Capacity of ACPBC to act as a Regulatory Authority

Capacity of ACPBC to act as a Regulatory Authority

In the first part of the brief we make the case that the Professional Chemist should be recognized along with the other professions that are actively involved in the economy and the protection of human welfare in the province. The next question is whether the Association of the Chemical Profession in British Columbia has the structure, organization, and developing acceptance in the regulatory framework in British Columbia to undertake the obligations of a regulatory authority. In this section we review the development of the ACPBC, and its evolution into a body in which the government and the public in British Columbia can have full confidence to take that next step.

A brief history

The Association of the Chemical Profession of BC (ACPBC) was incorporated in May 2007 under the Society Act with seven directors.   The bylaws and constitution had been developed over the previous two years by an implementation committee supported by some 50 chemists who had pledged support for the founding of ACPBC.  In the year prior to its first Annual General Meeting (July 2008), membership was increased to over fifty members who were eligible for the AGM. Also in the inaugural year the required components of a professional organization were put in place. A Membership and Registration Committee, a Nominating Committee, and the Code of Ethics were developed, all of which were duly ratified by the membership.  In subsequent years the Board appointed a Registrar, a Disciplinary Committee was established, a Disciplinary Policy was developed, and an Audit Committee was appointed by the members. By-law refinements were proposed and ratified at subsequent Annual General Meetings.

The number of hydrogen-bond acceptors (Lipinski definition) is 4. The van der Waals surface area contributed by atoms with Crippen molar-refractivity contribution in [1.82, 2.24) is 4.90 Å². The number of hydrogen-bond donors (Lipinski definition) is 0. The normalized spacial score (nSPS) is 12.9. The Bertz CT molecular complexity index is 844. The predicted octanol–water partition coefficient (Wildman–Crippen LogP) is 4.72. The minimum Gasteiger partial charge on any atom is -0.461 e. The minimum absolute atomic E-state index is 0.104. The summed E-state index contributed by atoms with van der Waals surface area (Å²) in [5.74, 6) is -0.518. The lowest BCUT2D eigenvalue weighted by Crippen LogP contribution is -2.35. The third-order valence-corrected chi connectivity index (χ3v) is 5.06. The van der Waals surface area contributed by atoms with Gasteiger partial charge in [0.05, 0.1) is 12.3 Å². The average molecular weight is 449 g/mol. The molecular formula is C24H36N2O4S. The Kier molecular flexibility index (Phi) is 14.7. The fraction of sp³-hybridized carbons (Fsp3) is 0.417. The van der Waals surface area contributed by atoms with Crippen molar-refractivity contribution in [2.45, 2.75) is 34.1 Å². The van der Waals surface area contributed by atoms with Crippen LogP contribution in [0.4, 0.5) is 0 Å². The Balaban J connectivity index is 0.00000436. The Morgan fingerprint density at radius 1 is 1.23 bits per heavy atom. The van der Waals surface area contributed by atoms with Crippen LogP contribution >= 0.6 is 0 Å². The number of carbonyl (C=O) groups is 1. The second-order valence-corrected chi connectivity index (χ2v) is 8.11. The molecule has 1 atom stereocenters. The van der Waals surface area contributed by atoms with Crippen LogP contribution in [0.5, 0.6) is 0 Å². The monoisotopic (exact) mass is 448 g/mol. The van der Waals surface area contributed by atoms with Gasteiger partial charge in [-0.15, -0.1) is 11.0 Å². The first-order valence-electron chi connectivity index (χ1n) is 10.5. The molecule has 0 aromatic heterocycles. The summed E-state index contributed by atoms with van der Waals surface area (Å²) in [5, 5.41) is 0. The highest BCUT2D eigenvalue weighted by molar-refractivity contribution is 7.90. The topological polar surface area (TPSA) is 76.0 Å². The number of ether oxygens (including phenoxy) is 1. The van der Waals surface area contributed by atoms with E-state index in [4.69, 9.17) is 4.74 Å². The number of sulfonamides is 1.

The recognition of the role of chemists and their rights and responsibilities has been an ongoing process.  In 2009 an agreement with the Ministry of the Environment established a process for recognition of chemists as Qualified Professionals on a case-by-case basis on application to a Director in the Ministry of Environment.  The ACPBC was approved by the members of the Contaminated Sites Approved Professionals Society (CSAP) as a parent organization. The ACPBC joined the Association of Professional Engineers and Geoscientists of BC, the College of Applied Biology, and the BC Institute of Agrology as the only other parent professional organizations.  Notably this status was implemented in the CSAP By-Laws in 2010 and approved by the Ministry of Environment as required under Protocol 6 of the Contaminated Sites Regulation.  The ACPBC was granted exclusive Right to Title in 2011 under Section 10 of the Society Act for the use of the titles “Professional Chemist, P.Chem.” and “Chemist in Training, C.I.T.”. Again the process involved formal public notice for comment in the media and certification by the Registrar of Societies.  In 2012 the ACPBC was recognized as a professional association for participation in the Qualified Persons process led by the Ministry of Forests Lands and Natural Resource Operations, with the sole limiting qualification being that the ACPBC was not established in a statute.

ACPBC fulfills all of the core requirements of a Professional Association, and is fully capable of undertaking the obligations under legislation required of other professional associations in British Columbia.

The essence of professional organizations is that they have formal criteria for membership against which individuals are evaluated prior to membership. The competency of their members is established through education and work experience that is documented prior to registration. Registration of professional members is tied to their recognition of a Code of Ethics and their agreement to be bound by defined disciplinary procedures.  The public interest is ensured via a robust complaints process and public roster of members currently in good standing.

All such processes are currently in place for professional members registered with the ACPBC.  The criteria for membership specify a four-year university program in Chemistry as well as a period of employment as a chemist.  Registration is not approved until the member has acknowledged a responsibility to be bound by the Code of Ethics and has agreed to be subject to the Disciplinary Policy of the Association.  A Public Roster is maintained and updated continuously.  The Roster and a Complaints Process are clearly available on the Association’s website.